Welsh farm leaders still confident on badger cull

WELSH farming leaders have expressed confidence that the introduction of a new Labour Rural Affairs Minister will not derail plans for a west Wales badger cull.

The Farmers Union of Wales said the new administration would look ‘ridiculous’ if it abandons plans for a cull, given the level of cross-party support shown previously. 

Plaid Cymru’s Elin Jones, who has pushed forward plans for a cull in north Pembrokeshire and parts of Ceredigion and Carmarthenshire as part a Welsh TB eradication programme during her time as Welsh Rural Affairs Minister, is set to be replaced by a Labour Minister.

Ms Jones retained her Ceredigion constituency seat with a 1,777 majority in last Thursday’s election, despite considerable opposition from some campaigners over her policy on badger culling .

But the elections were a triumph for Labour, which secured secure 30 seats, up four, while Plaid Cymru, its former coalition partner, got only 11, down four.

Even though Labour fell just short of the 31 needed to give it a majority in the Assembly, party leader Carwyn Jones has confirmed will seek to go it alone with a minority Government and is set to appoint a Cabinet containing solely Labour Ministers today.

Among those touted as possible successors to Ms Jones was Alun Davies, AM for Blaenau Gwent, recently chaired the Assembly’s Rural Development sub-Committee. There was also speculation Mr Jones could seek to merge the Environment and Rural Affairs portfolios into one.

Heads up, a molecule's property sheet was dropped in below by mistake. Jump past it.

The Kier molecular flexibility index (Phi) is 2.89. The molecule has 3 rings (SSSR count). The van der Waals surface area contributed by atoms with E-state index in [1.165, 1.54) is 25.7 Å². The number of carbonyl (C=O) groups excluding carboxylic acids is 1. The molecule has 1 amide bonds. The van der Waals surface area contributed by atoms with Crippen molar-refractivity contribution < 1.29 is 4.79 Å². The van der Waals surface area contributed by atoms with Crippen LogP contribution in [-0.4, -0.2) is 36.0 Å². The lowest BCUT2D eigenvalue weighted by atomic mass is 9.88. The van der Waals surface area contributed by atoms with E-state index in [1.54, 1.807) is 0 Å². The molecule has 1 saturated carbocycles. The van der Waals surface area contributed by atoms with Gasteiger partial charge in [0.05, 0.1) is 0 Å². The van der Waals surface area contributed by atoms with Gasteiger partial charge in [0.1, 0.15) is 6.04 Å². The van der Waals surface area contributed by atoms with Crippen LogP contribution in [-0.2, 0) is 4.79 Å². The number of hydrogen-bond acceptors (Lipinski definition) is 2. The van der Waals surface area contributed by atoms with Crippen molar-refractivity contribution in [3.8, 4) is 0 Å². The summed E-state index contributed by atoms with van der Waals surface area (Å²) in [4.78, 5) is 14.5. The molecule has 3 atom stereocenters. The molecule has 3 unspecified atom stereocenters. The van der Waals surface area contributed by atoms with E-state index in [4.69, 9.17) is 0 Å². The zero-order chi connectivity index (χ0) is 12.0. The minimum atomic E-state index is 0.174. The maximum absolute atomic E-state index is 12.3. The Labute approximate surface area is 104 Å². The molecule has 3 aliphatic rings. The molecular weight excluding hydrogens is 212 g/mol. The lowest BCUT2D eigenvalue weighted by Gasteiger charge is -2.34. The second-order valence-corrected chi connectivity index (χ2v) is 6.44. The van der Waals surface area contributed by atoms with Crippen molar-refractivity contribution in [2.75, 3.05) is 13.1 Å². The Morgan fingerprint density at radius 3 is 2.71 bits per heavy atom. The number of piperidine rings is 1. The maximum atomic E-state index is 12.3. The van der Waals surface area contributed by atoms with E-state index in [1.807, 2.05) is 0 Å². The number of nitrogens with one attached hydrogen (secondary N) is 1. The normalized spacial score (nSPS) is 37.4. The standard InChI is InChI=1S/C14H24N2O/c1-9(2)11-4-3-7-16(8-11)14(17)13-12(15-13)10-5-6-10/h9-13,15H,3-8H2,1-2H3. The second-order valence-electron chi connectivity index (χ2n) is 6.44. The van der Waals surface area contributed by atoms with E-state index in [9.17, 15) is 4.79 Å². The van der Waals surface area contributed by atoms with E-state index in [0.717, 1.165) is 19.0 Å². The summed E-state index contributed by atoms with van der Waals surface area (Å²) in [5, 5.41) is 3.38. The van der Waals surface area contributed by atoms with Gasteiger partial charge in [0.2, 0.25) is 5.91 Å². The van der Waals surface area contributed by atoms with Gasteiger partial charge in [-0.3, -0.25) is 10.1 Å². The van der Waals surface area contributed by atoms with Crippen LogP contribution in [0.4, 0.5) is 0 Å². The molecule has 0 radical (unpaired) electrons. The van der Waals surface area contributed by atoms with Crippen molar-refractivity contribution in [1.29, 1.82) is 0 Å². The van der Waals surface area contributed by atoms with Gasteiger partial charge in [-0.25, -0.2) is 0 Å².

The approach of Ms Jones successor to bTB and the planned west Wales will be closely monitored by farmers and opponents of the cull alike. The Order permitting a cull is already in place, although the Badger Trust has signalled its intention to challenge it in the courts.

In its manifesto, the Welsh Labour Party left its options open, saying it would ‘take a science-led approach to evaluate and review the best way of tackling Bovine TB’, potentially paving the way for a  review before pressing ahead with any cull.

But FUW TB spokesman Brian Walters pointed out that the Order permitting the Welsh badger cull was challenged in the Assembly in March, AMs overwhelmingly supported the proposed cull by 42 votes to eight.

He said the new Welsh Assembly Government would ‘look ridiculous if it did not carry forward the plans agreed previously, and repeatedly supported by the majority of those who have been returned as AMs’.

“Delays and procrastination under the guise of a review would simply add to the crippling impact of the current epidemic,” he said.

He added that ongoing data from the English badger culling trials recently showed culling ‘to be even more effective and long lasting than previously thought’.

NFU Wales deputy president Stephen James said he was confident the new administration would press ahead with the cull, given the cross-party consensus demonstrated in the March vote.

 “I expect the policy to continue,” he said. “They haven’t got a big majority and I would guess there are more important issues for the Welsh Assembly than not culling badgers.”

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